Following Stockton’s retirement and Malone’s foray into Laker-land, Matt Harpring was left as a solid role player, unexpectedly elevated to Team Captain by Jerry Sloan.  Harpring provided veteran leadership to a young team and helped maneuver Utah through some of the leanest years in the current era.  He  surely played a key role in bringing Coach Sloan’s ethos of fundamental and hard nosed basketball to life.  I recall watching Matt Harpring drive to the hoop with more zeal than most fullbacks.  Hampered by injuries and the additions of Carlos Boozer, Mehmet Okur and D-Will, Harpring’s on-court role with the team diminished, but his character seemed contagious: blue-collar Jazz basketball lived on…if starring new talent.

Matt Harpring’s attitude and effort will hopefully be echoed by the current roster.  As fans, we will have the opportunity to observe him calling out poor decisions and wasted effort as a color-commentator.  I’m not sure that Sundiata Gaines uniform number change was in honor of Matt Harpring.  I’m not even sure that Harpring is or was as valuable to the team as Jeff Hornacek.  I am sure, however, that Matt Harpring epitomized the very reason I cheer for the Utah Jazz. He is an aggressive defender that played hard every time he stepped onto the court – he played the way we wish all of our favorite players would play.  Perhaps his name and number in the rafters will influence a new generation of hard work and making the most of each opportunity.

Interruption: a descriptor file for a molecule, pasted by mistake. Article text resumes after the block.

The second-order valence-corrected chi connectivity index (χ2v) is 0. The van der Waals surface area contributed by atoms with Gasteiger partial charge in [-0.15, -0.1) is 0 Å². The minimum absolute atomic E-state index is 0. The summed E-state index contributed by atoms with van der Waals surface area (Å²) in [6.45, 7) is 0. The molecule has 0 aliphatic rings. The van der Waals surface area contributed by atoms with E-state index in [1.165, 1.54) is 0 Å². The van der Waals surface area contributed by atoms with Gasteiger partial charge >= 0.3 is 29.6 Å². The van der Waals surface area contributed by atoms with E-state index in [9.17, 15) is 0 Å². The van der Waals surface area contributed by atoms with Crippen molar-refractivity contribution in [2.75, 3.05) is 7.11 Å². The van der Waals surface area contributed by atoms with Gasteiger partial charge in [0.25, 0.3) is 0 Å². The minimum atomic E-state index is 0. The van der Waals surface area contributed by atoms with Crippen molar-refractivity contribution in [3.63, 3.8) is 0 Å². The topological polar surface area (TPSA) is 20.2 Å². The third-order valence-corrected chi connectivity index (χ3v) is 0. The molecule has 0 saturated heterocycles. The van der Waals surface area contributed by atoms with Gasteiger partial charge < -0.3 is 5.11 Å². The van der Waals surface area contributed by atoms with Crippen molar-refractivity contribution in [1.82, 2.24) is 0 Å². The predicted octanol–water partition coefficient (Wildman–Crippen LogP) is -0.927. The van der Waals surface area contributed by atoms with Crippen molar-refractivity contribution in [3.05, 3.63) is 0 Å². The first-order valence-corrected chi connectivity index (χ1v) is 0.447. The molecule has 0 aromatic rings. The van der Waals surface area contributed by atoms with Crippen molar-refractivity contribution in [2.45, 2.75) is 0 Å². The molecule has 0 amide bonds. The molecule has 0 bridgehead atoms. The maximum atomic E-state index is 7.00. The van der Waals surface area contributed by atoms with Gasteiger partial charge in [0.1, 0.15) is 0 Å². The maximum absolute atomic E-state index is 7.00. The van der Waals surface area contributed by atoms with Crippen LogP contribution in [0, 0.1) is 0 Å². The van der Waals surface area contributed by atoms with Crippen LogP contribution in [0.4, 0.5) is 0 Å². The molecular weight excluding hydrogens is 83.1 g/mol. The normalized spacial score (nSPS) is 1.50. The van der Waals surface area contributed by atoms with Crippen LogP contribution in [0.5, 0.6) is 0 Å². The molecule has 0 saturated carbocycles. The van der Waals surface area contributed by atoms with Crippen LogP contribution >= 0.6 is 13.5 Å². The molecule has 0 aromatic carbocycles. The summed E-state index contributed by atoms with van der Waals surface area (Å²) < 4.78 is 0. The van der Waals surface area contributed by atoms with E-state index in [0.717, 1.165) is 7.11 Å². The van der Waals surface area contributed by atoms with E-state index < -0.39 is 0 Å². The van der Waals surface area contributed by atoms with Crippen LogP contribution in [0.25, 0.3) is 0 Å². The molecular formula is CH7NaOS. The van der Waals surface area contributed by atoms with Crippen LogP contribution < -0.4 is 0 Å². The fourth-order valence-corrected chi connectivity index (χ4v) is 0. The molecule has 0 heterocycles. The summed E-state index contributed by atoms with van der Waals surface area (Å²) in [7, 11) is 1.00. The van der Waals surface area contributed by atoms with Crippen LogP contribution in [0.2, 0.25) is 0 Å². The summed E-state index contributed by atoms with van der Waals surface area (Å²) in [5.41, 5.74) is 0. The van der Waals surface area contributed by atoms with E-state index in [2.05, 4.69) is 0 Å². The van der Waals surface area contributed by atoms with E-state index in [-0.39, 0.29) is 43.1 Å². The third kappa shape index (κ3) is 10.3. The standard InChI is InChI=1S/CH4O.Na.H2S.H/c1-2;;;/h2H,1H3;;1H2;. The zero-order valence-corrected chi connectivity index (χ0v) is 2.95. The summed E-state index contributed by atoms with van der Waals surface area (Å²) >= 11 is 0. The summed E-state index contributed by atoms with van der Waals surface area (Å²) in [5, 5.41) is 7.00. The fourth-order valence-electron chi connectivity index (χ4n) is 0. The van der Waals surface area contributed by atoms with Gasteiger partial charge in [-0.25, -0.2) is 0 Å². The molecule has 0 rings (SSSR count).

Contact Jefferson at jeffersonboz AT gmail DOT com


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  1. Mychal Lowman says:

    I’ll always miss Matt Harpring. He brought so much to the table. I’m hoping Raja Bell can be the current version of Matt Harpring. You always knew when Matt Harpring came off the bench to guard someone that the opposing player was quietly thinking, “Crap, going to be a long 2nd quarter.” He left it all on the floor and hustled. Not to mention his workouts were legendary. I certainly can’t wait for him to bring his talents and knowledge to the Jazz broadcast. Such a smart and intelligent guy.

  2. Jeff says:

    My favorite thing about Harpring was the CONSTANT soundbite regarding his high school football career. Anytime he came in the game the crew running the broadcast would instantly snap over to that storyline “You know, Matt Harpring could have played football at the next level?” It was great.

    Nice article.

  3. Brad says:

    I loved watching Matty hustle and scrap and claw while on the floor, working for everything he got. But more than that, I will always remember how impressed I was with him when I had a chance to attend Leapin’ Leaners and Low-tops. While a few of the other players had their agents with them and/or would only participate in the assigned times (“no autographs until I’m at the autograph table”), Harpring was outgoing, friendly, and seemed to genuinely understand that it was due to the fans’ interest that he was able to make a great living playing basketball. I was especially impressed when he went and struck up a conversation with a group of older ladies who were clearly in heaven just being at the event. In short, unlike a lot of today’s athletes, he seemed to appreciate what he had, as opposed to feeling that he was entitled to it.

  4. Tarrence says:

    I am not sure that Matt Harping rises to the level of having his jersey retired. I would love it if the Jazz added an honor roll to recognize players like Matt, “Big T”, BRuss and similar players that made a significant contribution, but did not reach a level of having their jersey retired.